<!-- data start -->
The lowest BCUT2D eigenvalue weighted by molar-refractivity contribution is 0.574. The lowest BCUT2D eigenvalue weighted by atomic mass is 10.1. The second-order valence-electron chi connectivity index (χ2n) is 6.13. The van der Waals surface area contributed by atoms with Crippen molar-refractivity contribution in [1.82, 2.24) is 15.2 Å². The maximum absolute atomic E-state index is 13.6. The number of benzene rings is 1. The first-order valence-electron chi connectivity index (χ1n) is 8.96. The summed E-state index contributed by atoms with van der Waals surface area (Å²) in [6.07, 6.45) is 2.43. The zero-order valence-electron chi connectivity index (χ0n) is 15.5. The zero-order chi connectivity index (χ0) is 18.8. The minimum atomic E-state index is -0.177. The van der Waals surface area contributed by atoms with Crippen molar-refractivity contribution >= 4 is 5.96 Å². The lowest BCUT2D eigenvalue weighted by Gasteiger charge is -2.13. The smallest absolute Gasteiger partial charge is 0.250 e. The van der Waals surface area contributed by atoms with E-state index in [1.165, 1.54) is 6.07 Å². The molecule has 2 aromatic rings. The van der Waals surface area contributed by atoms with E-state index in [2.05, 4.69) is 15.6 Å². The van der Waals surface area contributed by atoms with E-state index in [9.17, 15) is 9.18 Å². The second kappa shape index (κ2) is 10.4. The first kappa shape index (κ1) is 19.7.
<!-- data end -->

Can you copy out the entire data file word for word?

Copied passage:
The lowest BCUT2D eigenvalue weighted by molar-refractivity contribution is 0.574. The lowest BCUT2D eigenvalue weighted by atomic mass is 10.1. The second-order valence-electron chi connectivity index (χ2n) is 6.13. The van der Waals surface area contributed by atoms with Crippen molar-refractivity contribution in [1.82, 2.24) is 15.2 Å². The maximum absolute atomic E-state index is 13.6. The number of benzene rings is 1. The first-order valence-electron chi connectivity index (χ1n) is 8.96. The summed E-state index contributed by atoms with van der Waals surface area (Å²) in [6.07, 6.45) is 2.43. The zero-order valence-electron chi connectivity index (χ0n) is 15.5. The zero-order chi connectivity index (χ0) is 18.8. The minimum atomic E-state index is -0.177. The van der Waals surface area contributed by atoms with Crippen molar-refractivity contribution >= 4 is 5.96 Å². The lowest BCUT2D eigenvalue weighted by Gasteiger charge is -2.13. The smallest absolute Gasteiger partial charge is 0.250 e. The van der Waals surface area contributed by atoms with E-state index in [1.165, 1.54) is 6.07 Å². The molecule has 2 aromatic rings. The van der Waals surface area contributed by atoms with E-state index in [2.05, 4.69) is 15.6 Å². The van der Waals surface area contributed by atoms with E-state index in [9.17, 15) is 9.18 Å². The second kappa shape index (κ2) is 10.4. The first kappa shape index (κ1) is 19.7.